Archives

What does it mean to be raising a go girl? This.

Forever Family, Go Girl! - Allison Kenny - August 31, 2017

Welcome. I’m Allison Kenny and I am Raising a Go Girl! How do I know this about my daughter? Because she said yes to coming to live with my wife and me when she was six years old after early life in foster care. She said yes to being adopted by us, she said yes to giving herself a safe and happy life. I know she’s a Go Girl! because she says no when she doesn’t want a hug from a neighbor, she says no to excluding kids, she says no when she is afraid.

I know my daughter is a Go Girl! because she gives more generously than anyone I know. She makes fairies and slugs well-decorated homes. She gives her artwork and she gives her time to be helpful. She takes in the good, too. After 2 years, she lets us hug her heart to heart. She shares her gratitudes at the dinner table. They are almost always about food.

She’s a Go Girl! because she learns from her mistakes. Even though she’s quick to be hard on herself for messing up, she remembers that no one is perfect. She tells herself, “Mistakes are part of learning” and she’s mastered the art of apology.

My daughter feels ALL THE FEELS. She has big feelings and is slowly, slowly learning they are all okay. It took a long time for her to feel safe enough to talk about feelings. Now, when she says things like “I’m confused, Mommy” or “I feel sad,” we scoop her up and give her a ton of love. She noticing what she feels and what she needs. She knows this makes her human. She knows she is not alone. 

My daughter is a Go Girl because she takes center stage. She grew into her leadership after a long stretch of struggling to be flexible, share or take turns. She wanted to control absolutely everything and everyone. I know the feeling. She’s learning, though, that being a leader means listening. I see her write down all her friends’ ideas in the club she started and ask them what job they want to have. I know she’s come a long way.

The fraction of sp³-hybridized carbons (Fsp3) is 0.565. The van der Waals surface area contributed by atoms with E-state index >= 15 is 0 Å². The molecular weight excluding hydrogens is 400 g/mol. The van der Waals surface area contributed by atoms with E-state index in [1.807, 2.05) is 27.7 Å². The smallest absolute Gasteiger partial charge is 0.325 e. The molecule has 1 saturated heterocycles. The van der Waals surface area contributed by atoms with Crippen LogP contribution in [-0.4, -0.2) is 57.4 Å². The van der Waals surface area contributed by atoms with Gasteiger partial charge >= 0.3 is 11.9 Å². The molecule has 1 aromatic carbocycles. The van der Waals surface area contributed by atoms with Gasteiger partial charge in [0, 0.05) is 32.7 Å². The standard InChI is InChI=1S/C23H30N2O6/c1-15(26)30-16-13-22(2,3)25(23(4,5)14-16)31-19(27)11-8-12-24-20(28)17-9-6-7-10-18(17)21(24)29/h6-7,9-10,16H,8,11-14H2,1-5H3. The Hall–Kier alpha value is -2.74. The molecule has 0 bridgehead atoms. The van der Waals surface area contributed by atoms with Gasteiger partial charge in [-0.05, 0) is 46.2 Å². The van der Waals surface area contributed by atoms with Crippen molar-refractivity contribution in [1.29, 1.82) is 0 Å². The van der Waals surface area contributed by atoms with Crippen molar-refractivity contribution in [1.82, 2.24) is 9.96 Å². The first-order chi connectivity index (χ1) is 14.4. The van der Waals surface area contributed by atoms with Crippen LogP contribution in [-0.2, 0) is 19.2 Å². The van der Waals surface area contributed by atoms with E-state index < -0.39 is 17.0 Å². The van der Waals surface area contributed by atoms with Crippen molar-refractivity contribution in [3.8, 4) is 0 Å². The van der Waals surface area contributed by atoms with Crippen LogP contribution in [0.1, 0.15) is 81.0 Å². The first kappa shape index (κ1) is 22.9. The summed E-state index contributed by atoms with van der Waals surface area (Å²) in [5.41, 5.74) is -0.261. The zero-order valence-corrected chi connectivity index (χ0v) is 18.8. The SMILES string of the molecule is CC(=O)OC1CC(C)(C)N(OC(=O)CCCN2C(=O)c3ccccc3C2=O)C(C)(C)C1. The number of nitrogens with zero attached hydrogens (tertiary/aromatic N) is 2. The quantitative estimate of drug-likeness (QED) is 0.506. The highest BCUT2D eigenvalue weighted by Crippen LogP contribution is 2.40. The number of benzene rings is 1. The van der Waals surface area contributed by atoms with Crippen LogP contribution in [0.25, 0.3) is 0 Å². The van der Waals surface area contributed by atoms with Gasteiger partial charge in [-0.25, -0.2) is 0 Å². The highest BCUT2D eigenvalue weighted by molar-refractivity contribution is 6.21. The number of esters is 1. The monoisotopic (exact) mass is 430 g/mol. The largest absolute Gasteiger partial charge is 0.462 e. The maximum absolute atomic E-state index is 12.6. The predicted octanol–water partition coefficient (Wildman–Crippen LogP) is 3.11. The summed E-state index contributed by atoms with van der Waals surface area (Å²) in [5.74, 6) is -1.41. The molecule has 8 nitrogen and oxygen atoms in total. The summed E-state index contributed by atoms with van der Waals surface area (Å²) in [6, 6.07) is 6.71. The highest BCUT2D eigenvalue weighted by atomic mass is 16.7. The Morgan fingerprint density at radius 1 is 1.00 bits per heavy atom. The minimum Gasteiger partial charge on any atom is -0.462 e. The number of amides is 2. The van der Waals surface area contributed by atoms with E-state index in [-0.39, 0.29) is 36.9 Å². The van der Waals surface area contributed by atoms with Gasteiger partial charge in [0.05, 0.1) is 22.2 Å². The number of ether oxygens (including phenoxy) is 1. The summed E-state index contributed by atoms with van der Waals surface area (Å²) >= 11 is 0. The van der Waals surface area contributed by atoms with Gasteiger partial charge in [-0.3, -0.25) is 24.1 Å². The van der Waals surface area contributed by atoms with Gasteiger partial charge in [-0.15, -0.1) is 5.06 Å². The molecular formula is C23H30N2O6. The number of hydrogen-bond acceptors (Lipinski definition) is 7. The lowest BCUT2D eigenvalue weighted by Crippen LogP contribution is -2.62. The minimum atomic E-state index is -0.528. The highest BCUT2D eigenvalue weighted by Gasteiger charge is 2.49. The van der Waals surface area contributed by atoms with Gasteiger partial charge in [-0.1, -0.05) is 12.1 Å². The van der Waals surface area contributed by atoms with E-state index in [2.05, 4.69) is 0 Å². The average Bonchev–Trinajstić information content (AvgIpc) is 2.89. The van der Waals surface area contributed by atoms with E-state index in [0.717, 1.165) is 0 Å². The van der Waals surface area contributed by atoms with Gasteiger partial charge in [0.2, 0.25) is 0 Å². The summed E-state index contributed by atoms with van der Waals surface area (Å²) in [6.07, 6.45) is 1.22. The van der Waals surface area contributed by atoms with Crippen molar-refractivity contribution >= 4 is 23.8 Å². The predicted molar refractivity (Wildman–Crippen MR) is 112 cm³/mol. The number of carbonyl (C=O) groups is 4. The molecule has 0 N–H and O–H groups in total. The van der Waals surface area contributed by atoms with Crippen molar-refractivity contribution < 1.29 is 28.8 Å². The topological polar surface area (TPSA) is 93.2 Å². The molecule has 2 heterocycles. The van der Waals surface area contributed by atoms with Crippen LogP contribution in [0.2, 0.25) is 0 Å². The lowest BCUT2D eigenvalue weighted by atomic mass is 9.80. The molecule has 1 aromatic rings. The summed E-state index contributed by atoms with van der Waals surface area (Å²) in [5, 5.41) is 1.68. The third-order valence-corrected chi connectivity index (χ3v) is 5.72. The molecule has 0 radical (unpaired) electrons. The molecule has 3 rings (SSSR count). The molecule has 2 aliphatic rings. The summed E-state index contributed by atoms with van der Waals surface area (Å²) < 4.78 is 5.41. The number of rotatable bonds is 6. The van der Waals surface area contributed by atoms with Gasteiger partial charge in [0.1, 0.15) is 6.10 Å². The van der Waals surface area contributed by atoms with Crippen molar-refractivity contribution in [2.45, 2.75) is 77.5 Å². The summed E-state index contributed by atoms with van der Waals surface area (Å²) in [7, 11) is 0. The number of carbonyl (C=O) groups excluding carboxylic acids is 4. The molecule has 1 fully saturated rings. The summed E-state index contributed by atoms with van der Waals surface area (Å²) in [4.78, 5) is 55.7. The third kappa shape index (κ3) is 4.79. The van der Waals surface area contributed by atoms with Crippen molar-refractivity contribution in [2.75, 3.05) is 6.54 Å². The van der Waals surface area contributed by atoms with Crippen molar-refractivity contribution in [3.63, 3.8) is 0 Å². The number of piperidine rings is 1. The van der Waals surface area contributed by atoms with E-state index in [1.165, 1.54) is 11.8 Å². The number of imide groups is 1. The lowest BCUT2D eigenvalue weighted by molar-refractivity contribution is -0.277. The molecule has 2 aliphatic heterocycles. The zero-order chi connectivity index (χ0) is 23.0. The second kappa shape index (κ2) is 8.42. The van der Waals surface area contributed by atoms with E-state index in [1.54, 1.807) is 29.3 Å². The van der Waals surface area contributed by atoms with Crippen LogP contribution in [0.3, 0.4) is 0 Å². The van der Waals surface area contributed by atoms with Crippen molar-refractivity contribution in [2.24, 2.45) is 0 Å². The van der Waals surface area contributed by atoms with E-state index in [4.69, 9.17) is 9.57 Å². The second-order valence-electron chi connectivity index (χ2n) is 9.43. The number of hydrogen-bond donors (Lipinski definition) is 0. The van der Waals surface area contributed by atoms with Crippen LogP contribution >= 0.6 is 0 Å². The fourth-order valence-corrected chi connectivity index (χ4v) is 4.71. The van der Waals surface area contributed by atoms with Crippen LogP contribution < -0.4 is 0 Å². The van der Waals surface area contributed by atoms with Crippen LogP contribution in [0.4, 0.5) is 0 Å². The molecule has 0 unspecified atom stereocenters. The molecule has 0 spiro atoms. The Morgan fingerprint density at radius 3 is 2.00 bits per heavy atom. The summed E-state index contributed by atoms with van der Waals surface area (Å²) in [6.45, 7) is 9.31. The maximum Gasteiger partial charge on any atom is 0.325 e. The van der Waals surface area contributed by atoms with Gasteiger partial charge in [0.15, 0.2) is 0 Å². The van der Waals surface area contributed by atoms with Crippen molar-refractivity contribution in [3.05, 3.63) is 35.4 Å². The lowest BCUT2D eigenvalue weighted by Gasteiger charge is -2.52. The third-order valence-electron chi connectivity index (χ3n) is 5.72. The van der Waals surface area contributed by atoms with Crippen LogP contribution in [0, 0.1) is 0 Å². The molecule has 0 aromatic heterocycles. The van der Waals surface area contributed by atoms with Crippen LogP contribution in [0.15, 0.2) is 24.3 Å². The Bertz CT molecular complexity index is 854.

My girl is a Go Girl! because she’s being raised by them. My wife and I do everything we can to be the women we want our daughter to see. Mostly, this means allowing her to watch us fail, fall, fight and get up again. She watches us repair and keep going. She sees that we’ll never give up on each other and never give up on her. 

My daughter is a Go Girl. 

Photo credit: Marcus Salinas

 

Wanna know more about being a Go Girl? Check out the Spotlight: Girls Culture Code HERE.

Continue Reading

How 2 Moms Celebrate Father’s Day

Forever Family - Allison Kenny - June 18, 2017

We celebrate the Uncles

who take her to Crab Cove, to ice cream, to bowling

who send her postcards from their travels and buy her dresses for Christmas

 

We celebrate

The 2 Dad Families in our lives

who remind her that our family is not so different

that she has good friends a lot like her

that men can be loving and nurturing and funny and smart and strong

and make the best french toast

 

We celebrate

Mr. Corey who made her believe she could do math

Helped her through missing Mamas at school

And spent extra time with her 4 days every week for 2 years

 

We celebrate her birth dad

who she doesn’t see

but gave her life

who she doesn’t know

but is very real

who kids ask about and she has answers ready

because we practice

 

We celebrate the men who help her feel seen

Protected

Safe

and

Sound

 

On Father’s Day

We Celebrate

Our Villiage

 

 

 

 

 

 

Continue Reading

Being 8